Written by Aarti Raote and Vijay Bharech
The finance minister presented the first Union budget of the decade on Monday. The budget was expected to boost the economy-torn economy from the Covid pandemic, while the tax proposals for individual taxpayers should reduce the tax impact. Trying to steer clear of popular policies, the FM chose to resolve the operational challenges in line with one of the pillars, namely “Minimum Government with Maximum Governance”.
Even though the opportunities for tax savings were minimal, the finance minister felt it was important to extend the benefits of “affordable housing” for another year. The existing deduction of Rs 1.5 lakh available under Section 80EEA has been extended for loans raised through March 31, 2022. The benefit is available in addition to the deduction of Rs 2 lakh if the stamp duty value of a residential building does not exceed Rs 45 lakh and which The person does not own a home at the time of drawing on the loan.
The budget has given home buyers relief in the event of discrepancies between the stamp duty value and the contract value. If the person buys immovable property and the stamp duty value exceeds the contract value by 10%, the difference must currently be offered taxable by the buyer. The safe harbor threshold has been increased from 10% to 20%. So a person buying a residential property is not subject to tax unless the unit’s stamp duty value exceeds 120% of the contract value. However, certain conditions must be met, such as:
The residential unit will be relocated between November 12, 2020 and June 30, 2021
The transfer takes place through the initial allocation of the residential unit to any person
The match value does not exceed Rs 2 crore.
An exemption is currently available for the amount received under a life insurance policy if the annual premium payable for that policy does not exceed 10% of the principal insured. However, this exemption does not apply to unit-linked policies issued on or after February 1, 2021 if the total amount of the annual premium payable for the policy exceeds Rs 250,000. In this case, these ULIPs would be treated as equity funds and any proceeds received when due would be taxed as income from capital gains.
The 2021 budget also proposed to limit the tax exemption for interest on employee contributions to the provident fund so that the employee’s contributions do not exceed Rs 250,000 in total over the course of the year.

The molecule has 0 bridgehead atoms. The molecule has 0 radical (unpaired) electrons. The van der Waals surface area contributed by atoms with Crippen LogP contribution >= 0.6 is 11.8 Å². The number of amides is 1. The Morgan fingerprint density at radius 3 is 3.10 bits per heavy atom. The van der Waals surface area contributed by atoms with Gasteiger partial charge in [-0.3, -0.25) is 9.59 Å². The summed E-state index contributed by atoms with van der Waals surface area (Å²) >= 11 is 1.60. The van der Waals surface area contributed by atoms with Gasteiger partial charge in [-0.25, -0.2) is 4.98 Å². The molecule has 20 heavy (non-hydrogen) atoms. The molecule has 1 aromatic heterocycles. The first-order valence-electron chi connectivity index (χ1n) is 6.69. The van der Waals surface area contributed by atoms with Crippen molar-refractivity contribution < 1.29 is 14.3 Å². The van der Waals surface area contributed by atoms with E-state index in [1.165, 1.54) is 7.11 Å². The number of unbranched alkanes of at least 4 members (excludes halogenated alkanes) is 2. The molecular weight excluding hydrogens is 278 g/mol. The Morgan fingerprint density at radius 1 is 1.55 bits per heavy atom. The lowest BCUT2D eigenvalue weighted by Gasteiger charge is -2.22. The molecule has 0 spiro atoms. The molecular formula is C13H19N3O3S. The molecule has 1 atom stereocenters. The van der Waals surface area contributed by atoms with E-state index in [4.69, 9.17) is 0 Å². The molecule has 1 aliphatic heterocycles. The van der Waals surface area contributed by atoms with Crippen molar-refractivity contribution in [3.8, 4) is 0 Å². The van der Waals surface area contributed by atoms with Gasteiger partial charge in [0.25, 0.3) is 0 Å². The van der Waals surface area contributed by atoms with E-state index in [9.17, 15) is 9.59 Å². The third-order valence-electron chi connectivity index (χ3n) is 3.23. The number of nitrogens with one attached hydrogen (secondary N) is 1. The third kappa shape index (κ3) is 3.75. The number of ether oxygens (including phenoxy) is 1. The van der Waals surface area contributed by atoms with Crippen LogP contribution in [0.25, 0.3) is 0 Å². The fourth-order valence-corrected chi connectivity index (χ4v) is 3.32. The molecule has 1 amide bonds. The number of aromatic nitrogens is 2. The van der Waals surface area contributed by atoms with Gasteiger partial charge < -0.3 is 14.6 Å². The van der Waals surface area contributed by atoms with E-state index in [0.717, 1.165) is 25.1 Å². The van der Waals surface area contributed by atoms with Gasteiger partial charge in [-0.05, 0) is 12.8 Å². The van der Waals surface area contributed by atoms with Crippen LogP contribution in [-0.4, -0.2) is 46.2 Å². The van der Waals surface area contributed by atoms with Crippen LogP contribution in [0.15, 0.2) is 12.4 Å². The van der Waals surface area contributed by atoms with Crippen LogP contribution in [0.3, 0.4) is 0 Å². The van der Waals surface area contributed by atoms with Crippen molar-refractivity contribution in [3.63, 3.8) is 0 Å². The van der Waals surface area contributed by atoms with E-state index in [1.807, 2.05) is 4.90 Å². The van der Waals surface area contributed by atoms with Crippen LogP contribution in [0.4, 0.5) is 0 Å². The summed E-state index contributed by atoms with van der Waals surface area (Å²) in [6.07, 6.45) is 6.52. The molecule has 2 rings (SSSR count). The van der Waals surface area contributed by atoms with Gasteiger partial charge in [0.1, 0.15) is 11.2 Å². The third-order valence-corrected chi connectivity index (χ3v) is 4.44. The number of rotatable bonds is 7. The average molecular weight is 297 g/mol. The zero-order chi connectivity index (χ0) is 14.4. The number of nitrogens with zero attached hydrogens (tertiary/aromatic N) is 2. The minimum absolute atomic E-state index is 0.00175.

In order to reduce uncertainty in legal disputes, the period for reopening tax assessments has been shortened from the current six years to three years. In addition, the tax audit thresholds have been increased from Rs 5 billion to Rs 10 billion if the digital transaction exceeds 95% of total sales to boost the digital economy. The deadline for filing late and revised tax returns is nine months from the end of the financial year, while the deadline for completing the assessment process is 21 months from the end of the financial year. A faceless dispute settlement committee is set up to ensure early resolution for taxpayers with taxable income up to Rs 50 lakh and a controversial tax of up to INR 10 lakh.
All of these changes will go a long way towards making taxpayers easier and more stable.
Seniors aged 75 and over receive relief from filing their tax return if the person only has pension and interest income from the same bank with which they receive a pension. The last budget had put taxes in the hands of the shareholder on dividend income. In order to facilitate compliance, input tax liability on dividends only arises if the dividend is declared in a similar way on capital profit lines. With an increased focus on easy compliance, the pre-filled information in the tax return should be available immediately for dividends, capital gains from listed companies, and interest from banks / post offices. This ensures that the reporting of such income is not overlooked when reporting in the tax return.
These provisions would help reduce the error rate that leads to unintended taxpayers’ claims.
From an individual’s point of view, expectations for the 2021 budget had focused on leaving more money in hand to enable greater savings. However, given the tight budgetary situation, the budget should be described as a balanced budget, with an emphasis on increasing spending on infrastructure and creating jobs.
Aarti Raote is a partner at Deloitte India and Vijay Bharech is a senior manager at Deloitte Haskins and Sells LLP. The views expressed here are those of the authors.